The work of the party in this regard is aimed at spurring the masses into revolutionary action. The party has no pretence of substituting itself for the masses. It doesn’t imagine or invent claims or demands any different than the ones the masses are asking for by themselves (when they are in a position to raise their demands without the interference of state servants). But at the same time, the party does not lag behind the masses either. It seizes upon the best of their demands and forms them into a coherent and systematic whole. The claims that the party puts first are the ones which contribute to defending the most exploited proletarians and to unmasking and isolating the bourgeois state so as to create a clear dividing line between both sides—that of the proletariat and that of the bourgeoisie.
Ideological leadership and revolutionary action
Spurring the masses into revolutionary action also consists of seeking to gain leadership of their struggles. This leadership is first and foremost political and ideological leadership and can not be based on organizational manoeuvres.
All too often, communists in Canada have curtailed their work in vying for leadership of mass organizations, especially of the unions, independently of their real influence among the broad masses. Sometimes they even left unquestioned the role really played by those organizations within the class struggle.
The role of the party is to help the broad masses in assuming leadership of their own struggle. By doing so, the masses will also learn to assume leadership of the whole of society. In regard to mass organizations that are not under the full tutelage of the state, the party must wage fierce struggle to extend workers democracy within those organizations, to crush the bourgeois line, to help the proletarian line to triumph and at some point to gain control of them. In regard to the organizations that are under total tutelage of the state, the party must help the masses to liquidate these organizations.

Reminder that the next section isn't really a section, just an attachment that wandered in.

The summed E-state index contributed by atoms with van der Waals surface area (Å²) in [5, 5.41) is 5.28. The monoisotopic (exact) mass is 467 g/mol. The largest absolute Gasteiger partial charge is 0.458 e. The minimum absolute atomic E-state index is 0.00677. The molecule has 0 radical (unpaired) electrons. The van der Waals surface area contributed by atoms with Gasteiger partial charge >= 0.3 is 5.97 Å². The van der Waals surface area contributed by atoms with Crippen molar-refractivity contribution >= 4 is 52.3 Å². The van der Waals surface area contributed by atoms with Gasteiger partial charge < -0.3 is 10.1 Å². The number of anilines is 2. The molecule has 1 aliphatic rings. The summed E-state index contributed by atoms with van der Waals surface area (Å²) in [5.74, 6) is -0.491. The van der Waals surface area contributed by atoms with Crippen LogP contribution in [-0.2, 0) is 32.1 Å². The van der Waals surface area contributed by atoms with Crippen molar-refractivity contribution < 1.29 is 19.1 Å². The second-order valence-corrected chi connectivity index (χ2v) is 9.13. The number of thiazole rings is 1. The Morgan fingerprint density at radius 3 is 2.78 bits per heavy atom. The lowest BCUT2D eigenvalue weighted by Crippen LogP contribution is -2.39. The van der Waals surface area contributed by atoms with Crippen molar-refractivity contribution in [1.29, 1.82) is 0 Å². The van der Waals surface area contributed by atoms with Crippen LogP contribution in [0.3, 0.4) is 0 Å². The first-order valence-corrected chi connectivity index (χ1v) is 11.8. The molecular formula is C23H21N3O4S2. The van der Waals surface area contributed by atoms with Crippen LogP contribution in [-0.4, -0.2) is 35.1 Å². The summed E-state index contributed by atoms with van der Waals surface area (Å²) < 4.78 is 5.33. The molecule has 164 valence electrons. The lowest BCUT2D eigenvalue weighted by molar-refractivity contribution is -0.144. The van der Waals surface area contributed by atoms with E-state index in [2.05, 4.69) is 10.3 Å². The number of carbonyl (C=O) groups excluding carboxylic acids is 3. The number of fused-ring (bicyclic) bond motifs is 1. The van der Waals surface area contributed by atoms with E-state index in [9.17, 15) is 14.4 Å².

Every step of the way, the party must assist the masses in endowing themselves with genuine proletarian organizations, completely self-sufficient and independent from the state and its “civil network.” These new organizations that will have to be created from scratch in many cases—including women and youth organizations—will fully be part of the revolutionary struggle. Because these organizations will be radically different from those in today’s society that are attached to the state apparatus, they will take on different forms that are unknown till now in Canada. The party will call for the establishment of Soviets, i.e. of worker councils, where the masses will be able to express and organize themselves on the basis of their own class interests. All those organizations will form a large network around the party and the revolutionary army and will constitute the embryo of the new socialist power.
It is in the name of these new organizations, authentically proletarian, in which they will have learned to defend themselves, to engage in battle against the enemy but mostly—and with help from the party—to assume leadership of society, that the masses will then rise. They will be ready for any sacrifice to defend their organizations, as well as the vast network built around the party. They will do this while bearing arms, as soon as they understand that the bourgeoisie will be endeavouring to destroy them.